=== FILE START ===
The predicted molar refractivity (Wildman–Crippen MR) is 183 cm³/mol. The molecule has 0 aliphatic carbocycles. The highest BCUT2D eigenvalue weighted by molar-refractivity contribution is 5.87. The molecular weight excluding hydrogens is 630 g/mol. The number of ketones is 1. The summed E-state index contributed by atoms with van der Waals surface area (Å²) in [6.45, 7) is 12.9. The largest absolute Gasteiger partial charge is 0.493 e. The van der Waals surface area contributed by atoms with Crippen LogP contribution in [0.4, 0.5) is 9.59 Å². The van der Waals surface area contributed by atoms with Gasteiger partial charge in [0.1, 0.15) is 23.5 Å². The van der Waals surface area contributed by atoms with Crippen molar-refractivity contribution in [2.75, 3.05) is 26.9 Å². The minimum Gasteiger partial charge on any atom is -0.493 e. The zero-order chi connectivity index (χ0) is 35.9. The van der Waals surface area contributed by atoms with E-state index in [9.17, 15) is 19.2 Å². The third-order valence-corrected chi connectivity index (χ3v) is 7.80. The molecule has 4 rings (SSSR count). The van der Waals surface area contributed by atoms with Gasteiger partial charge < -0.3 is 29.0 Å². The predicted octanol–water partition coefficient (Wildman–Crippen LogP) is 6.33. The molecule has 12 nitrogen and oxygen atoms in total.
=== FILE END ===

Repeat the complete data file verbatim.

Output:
The predicted molar refractivity (Wildman–Crippen MR) is 183 cm³/mol. The molecule has 0 aliphatic carbocycles. The highest BCUT2D eigenvalue weighted by molar-refractivity contribution is 5.87. The molecular weight excluding hydrogens is 630 g/mol. The number of ketones is 1. The summed E-state index contributed by atoms with van der Waals surface area (Å²) in [6.45, 7) is 12.9. The largest absolute Gasteiger partial charge is 0.493 e. The van der Waals surface area contributed by atoms with Crippen LogP contribution in [0.4, 0.5) is 9.59 Å². The van der Waals surface area contributed by atoms with Gasteiger partial charge in [0.1, 0.15) is 23.5 Å². The van der Waals surface area contributed by atoms with Crippen molar-refractivity contribution in [2.75, 3.05) is 26.9 Å². The minimum Gasteiger partial charge on any atom is -0.493 e. The zero-order chi connectivity index (χ0) is 35.9. The van der Waals surface area contributed by atoms with E-state index in [9.17, 15) is 19.2 Å². The third-order valence-corrected chi connectivity index (χ3v) is 7.80. The molecule has 4 rings (SSSR count). The van der Waals surface area contributed by atoms with Gasteiger partial charge < -0.3 is 29.0 Å². The predicted octanol–water partition coefficient (Wildman–Crippen LogP) is 6.33. The molecule has 12 nitrogen and oxygen atoms in total.